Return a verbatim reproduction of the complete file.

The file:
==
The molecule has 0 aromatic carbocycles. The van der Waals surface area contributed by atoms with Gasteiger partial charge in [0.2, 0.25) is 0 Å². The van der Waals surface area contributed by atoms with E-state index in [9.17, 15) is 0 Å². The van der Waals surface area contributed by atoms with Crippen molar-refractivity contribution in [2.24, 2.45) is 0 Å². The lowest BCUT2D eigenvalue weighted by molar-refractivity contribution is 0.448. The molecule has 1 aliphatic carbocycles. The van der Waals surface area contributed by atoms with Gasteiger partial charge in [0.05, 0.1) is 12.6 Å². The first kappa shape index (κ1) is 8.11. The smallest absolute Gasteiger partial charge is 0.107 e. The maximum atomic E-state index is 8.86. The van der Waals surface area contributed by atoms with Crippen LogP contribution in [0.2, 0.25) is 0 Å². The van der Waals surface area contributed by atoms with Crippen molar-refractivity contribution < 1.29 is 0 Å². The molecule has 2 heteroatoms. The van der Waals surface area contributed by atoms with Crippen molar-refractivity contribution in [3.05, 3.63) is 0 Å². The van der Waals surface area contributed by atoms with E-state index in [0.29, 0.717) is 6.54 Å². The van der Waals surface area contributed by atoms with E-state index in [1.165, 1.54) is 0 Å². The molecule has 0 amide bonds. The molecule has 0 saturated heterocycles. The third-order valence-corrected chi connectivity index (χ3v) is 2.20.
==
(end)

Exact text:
The molecule has 0 aromatic carbocycles. The van der Waals surface area contributed by atoms with Gasteiger partial charge in [0.2, 0.25) is 0 Å². The van der Waals surface area contributed by atoms with E-state index in [9.17, 15) is 0 Å². The van der Waals surface area contributed by atoms with Crippen molar-refractivity contribution in [2.24, 2.45) is 0 Å². The lowest BCUT2D eigenvalue weighted by molar-refractivity contribution is 0.448. The molecule has 1 aliphatic carbocycles. The van der Waals surface area contributed by atoms with Gasteiger partial charge in [0.05, 0.1) is 12.6 Å². The first kappa shape index (κ1) is 8.11. The smallest absolute Gasteiger partial charge is 0.107 e. The maximum atomic E-state index is 8.86. The van der Waals surface area contributed by atoms with Crippen LogP contribution in [0.2, 0.25) is 0 Å². The van der Waals surface area contributed by atoms with Crippen molar-refractivity contribution < 1.29 is 0 Å². The molecule has 2 heteroatoms. The van der Waals surface area contributed by atoms with Crippen molar-refractivity contribution in [3.05, 3.63) is 0 Å². The van der Waals surface area contributed by atoms with E-state index in [0.29, 0.717) is 6.54 Å². The van der Waals surface area contributed by atoms with E-state index in [1.165, 1.54) is 0 Å². The molecule has 0 amide bonds. The molecule has 0 saturated heterocycles. The third-order valence-corrected chi connectivity index (χ3v) is 2.20.